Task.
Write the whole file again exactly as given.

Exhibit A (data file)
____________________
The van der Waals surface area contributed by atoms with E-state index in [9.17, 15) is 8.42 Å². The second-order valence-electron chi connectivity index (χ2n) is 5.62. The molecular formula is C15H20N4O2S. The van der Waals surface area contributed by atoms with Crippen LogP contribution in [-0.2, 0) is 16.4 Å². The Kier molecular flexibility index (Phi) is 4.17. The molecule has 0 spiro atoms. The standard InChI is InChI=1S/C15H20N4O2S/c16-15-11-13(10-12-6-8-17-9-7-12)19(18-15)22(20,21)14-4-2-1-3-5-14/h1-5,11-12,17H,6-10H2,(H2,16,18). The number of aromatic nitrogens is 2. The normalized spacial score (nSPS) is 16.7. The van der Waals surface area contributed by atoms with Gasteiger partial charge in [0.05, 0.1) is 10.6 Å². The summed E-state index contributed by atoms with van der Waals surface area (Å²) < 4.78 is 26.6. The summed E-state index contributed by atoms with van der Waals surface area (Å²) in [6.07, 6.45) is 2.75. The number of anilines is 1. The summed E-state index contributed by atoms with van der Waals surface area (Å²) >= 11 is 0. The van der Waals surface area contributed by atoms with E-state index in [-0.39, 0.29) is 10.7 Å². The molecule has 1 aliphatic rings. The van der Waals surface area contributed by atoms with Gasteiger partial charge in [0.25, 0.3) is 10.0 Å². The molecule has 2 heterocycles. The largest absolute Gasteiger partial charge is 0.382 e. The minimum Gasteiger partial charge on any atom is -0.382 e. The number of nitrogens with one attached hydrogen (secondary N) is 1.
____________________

The van der Waals surface area contributed by atoms with E-state index in [9.17, 15) is 8.42 Å². The second-order valence-electron chi connectivity index (χ2n) is 5.62. The molecular formula is C15H20N4O2S. The van der Waals surface area contributed by atoms with Crippen LogP contribution in [-0.2, 0) is 16.4 Å². The Kier molecular flexibility index (Phi) is 4.17. The molecule has 0 spiro atoms. The standard InChI is InChI=1S/C15H20N4O2S/c16-15-11-13(10-12-6-8-17-9-7-12)19(18-15)22(20,21)14-4-2-1-3-5-14/h1-5,11-12,17H,6-10H2,(H2,16,18). The number of aromatic nitrogens is 2. The normalized spacial score (nSPS) is 16.7. The van der Waals surface area contributed by atoms with Gasteiger partial charge in [0.05, 0.1) is 10.6 Å². The summed E-state index contributed by atoms with van der Waals surface area (Å²) < 4.78 is 26.6. The summed E-state index contributed by atoms with van der Waals surface area (Å²) in [6.07, 6.45) is 2.75. The number of anilines is 1. The summed E-state index contributed by atoms with van der Waals surface area (Å²) >= 11 is 0. The van der Waals surface area contributed by atoms with E-state index in [-0.39, 0.29) is 10.7 Å². The molecule has 1 aliphatic rings. The van der Waals surface area contributed by atoms with Gasteiger partial charge in [0.25, 0.3) is 10.0 Å². The molecule has 2 heterocycles. The largest absolute Gasteiger partial charge is 0.382 e. The minimum Gasteiger partial charge on any atom is -0.382 e. The number of nitrogens with one attached hydrogen (secondary N) is 1.